Adam Scott of Australia gives the thumbs-up sign to onlookers after being presented with his green jacket following his victory at the Masters on Sunday evening in Augusta, Ga.
WEST PALM BEACH, Fla. — Greg Norman fought off crying.
It wasn’t easy.
He had spent Sunday afternoon in his Jupiter Island, Fla., home — nervously moving from the living room to the gym to, finally, the kitchen — watching his countryman, Adam Scott, become the first Australian to win the Masters on the Augusta National course that had been a graveyard for so many of many of Norman’s own dreams.
And then Scott, in triumph, took time to salute Norman by saying, “There was one guy that inspired a nation of golfers, and that was Greg Norman. He’s been incredible to me and all the young golfers in Australia, and part of this definitely belongs to him.”
Norman is the embodiment of the competitive Aussie spirit — brassy and bold, proud and patriotic, engaging and enthusiastic — who three times was a Masters runner-up while spending almost two decades as a fixture in frequent, yet futile, contention at Augusta National.
He was genuinely touched by Scott’s homage.
“I had a tear in my eye,” Norman said this week during a telephone conversation.
“But this is Adam’s parade. He paid his dues. It was kind of him to mention me for whatever reason, and I couldn’t be happier for him.
“I’m sure all of Australia feels the same as I do. It wouldn’t surprise me if he goes on to win many major championships, including more at Augusta.”
Norman is 58 years old; Scott is 32. But they have developed a genuine friendship, and Norman recalled their first meeting when Scott was a teenager.
“I think he was 15,” Norman said. “I don’t remember the specifics — I think I gave him a lift on my plane to or from a tournament — but I do remember Adam as an inquisitive kid full of questions ... about a lot of things other than golf, too.
“I always kept my eye on Adam, because he made such a good first impression on me. He’s always carried himself with class.”
Norman, too, has been praised for having handled stunning losses in the Masters with a certain dignity:
Jack Nicklaus beat him in 1986, becoming the tournament’s oldest champion at 46, a record that still stands.
Larry Mize beat him a year later with an improbable playoff chip-in.
Nick Faldo beat him in 1996 by overcoming a six-shot deficit in the final round.
“Everybody knows I’ve taken my lumps there,” Norman said, “but the important thing is how you handle taking your lumps in anything that happens to you in life. I wanted to win the Masters so much, but it wasn’t to be. I love the tournament. I just couldn’t get it done.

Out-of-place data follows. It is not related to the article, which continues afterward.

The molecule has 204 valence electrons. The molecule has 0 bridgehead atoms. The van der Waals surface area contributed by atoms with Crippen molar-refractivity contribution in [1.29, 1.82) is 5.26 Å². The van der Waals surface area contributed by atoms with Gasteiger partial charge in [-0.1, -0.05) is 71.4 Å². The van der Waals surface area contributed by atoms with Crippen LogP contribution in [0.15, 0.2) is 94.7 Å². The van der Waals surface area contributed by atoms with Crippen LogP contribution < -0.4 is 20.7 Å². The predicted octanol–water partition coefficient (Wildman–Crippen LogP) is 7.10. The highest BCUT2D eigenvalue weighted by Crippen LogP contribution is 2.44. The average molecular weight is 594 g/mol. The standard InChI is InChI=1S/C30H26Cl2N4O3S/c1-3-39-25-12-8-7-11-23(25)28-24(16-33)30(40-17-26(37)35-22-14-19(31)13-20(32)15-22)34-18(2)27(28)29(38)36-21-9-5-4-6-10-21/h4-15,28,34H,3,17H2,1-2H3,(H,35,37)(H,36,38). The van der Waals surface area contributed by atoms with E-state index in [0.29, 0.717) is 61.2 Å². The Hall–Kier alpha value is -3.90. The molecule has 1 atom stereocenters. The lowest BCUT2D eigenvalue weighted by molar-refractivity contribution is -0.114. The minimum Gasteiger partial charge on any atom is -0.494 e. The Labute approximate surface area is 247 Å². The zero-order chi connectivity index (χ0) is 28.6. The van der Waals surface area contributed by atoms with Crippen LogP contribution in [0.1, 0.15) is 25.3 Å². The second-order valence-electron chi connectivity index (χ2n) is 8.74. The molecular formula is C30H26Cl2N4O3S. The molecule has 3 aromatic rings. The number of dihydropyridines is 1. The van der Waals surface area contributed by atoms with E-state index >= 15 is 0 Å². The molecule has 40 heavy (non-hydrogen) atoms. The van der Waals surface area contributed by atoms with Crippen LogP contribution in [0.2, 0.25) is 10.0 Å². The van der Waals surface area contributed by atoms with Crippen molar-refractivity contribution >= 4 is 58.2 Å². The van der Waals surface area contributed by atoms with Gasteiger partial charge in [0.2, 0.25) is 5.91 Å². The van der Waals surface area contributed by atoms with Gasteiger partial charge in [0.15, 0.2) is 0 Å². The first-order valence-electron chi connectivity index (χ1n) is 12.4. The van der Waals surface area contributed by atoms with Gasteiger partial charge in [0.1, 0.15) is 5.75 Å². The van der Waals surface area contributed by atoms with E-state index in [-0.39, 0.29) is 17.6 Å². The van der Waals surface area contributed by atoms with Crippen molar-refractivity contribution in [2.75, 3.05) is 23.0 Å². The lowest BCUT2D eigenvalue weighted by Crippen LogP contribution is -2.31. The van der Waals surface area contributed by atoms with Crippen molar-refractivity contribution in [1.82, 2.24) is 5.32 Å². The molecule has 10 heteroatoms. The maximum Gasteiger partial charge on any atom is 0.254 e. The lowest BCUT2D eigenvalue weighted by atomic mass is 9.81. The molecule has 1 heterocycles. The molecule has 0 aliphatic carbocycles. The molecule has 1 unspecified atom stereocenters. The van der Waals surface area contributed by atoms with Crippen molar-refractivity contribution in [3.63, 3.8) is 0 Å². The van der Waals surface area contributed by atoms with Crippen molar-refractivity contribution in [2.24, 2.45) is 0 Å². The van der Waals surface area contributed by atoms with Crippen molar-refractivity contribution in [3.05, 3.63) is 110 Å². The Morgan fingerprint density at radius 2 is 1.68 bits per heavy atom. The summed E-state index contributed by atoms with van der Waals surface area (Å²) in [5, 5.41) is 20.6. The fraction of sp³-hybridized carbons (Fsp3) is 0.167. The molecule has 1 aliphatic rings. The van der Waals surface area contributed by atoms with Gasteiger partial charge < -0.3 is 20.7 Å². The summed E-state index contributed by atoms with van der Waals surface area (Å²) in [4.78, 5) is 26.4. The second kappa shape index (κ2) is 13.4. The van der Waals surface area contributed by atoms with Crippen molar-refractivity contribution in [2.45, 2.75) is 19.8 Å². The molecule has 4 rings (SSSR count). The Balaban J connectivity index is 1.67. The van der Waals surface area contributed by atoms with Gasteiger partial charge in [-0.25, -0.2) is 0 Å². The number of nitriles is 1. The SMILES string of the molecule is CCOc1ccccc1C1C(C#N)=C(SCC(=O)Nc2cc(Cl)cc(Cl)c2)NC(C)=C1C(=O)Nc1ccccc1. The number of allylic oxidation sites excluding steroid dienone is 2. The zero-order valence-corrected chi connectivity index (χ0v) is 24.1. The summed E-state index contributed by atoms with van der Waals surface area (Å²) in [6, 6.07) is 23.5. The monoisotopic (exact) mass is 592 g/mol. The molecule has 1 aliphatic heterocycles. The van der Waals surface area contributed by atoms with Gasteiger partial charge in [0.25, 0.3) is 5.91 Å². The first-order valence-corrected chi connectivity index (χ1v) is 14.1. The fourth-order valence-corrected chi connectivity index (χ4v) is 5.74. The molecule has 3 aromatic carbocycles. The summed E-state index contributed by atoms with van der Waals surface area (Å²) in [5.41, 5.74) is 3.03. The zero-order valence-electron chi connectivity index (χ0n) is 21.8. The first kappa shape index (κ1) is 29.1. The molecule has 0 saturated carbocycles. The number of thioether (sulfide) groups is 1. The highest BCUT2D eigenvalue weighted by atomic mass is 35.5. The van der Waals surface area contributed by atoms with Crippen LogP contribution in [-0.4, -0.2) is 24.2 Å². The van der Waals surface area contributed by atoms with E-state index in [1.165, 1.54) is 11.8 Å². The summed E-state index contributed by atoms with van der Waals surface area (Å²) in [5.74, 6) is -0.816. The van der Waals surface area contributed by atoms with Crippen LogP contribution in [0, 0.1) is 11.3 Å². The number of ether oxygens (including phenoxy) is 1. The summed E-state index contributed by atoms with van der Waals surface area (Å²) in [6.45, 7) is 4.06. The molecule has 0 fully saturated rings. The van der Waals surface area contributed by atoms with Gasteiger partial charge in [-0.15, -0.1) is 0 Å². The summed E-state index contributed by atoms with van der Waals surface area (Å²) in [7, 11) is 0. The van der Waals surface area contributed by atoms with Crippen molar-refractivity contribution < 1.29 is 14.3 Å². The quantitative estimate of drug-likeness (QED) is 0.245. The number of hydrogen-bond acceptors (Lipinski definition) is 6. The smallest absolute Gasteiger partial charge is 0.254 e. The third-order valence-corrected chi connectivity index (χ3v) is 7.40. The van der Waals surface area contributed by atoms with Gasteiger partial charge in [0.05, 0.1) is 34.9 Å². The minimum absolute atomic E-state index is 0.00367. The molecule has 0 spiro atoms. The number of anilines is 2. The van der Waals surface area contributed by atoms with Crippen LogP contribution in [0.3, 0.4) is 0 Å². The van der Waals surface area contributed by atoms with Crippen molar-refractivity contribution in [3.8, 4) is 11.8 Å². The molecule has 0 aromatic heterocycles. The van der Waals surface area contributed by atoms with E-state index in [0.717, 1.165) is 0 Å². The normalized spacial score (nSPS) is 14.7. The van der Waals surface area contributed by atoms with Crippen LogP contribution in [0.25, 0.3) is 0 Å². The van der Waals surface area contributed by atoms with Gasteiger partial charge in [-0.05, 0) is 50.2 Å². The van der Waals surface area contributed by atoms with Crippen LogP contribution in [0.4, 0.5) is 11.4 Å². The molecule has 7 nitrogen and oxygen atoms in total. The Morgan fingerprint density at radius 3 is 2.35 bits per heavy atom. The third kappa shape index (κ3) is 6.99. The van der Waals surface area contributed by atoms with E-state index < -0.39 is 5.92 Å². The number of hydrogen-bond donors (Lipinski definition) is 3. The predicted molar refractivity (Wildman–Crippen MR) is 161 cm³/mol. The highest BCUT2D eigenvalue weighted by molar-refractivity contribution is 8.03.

“I always played with passion and had my heart on my sleeve. I think people came to respect that.”
Scott obviously did.
Norman’s history was a crucial element of the Sunday story line at Augusta National with three Australians — Scott, Jason Day and Marc Leishman — among the protagonists down the stretch.
“It was unbelievable there for a few hours,” Norman said.
But the race eventually came down to Scott vs. Argentina’s Angel Cabrera, who has a Masters title. Norman thought Scott had won the tournament with a birdie putt on the 72nd hole, but Cabrera then laced an iron shot to within a yard of the cup.
“That’s when I texted some friends, ‘OMG. The golfing gods can’t hate Australians this much,”’ Norman said.
Cabrera did roll in the tying birdie putt on the final hole of regulation. But Scott, who had blown a big lead late in last summer’s British Open, prevailed with a birdie on the second playoff hole to earn the green jacket Norman never won.
“I watched every shot,” Norman said. “I was really into it. I was with my wife, Kiki, and my son, Greg, and we were all going through the emotions of the day.”
Oh, by the way, do you know what Scott used to do as a teenager back in Australia? He’d routinely skip school to watch Norman play in the Masters.
Nobody can close the Augusta National circle for Norman and erase the miseries he endured on those grounds, but Scott -- a gracious and polite soul -- did what he could.
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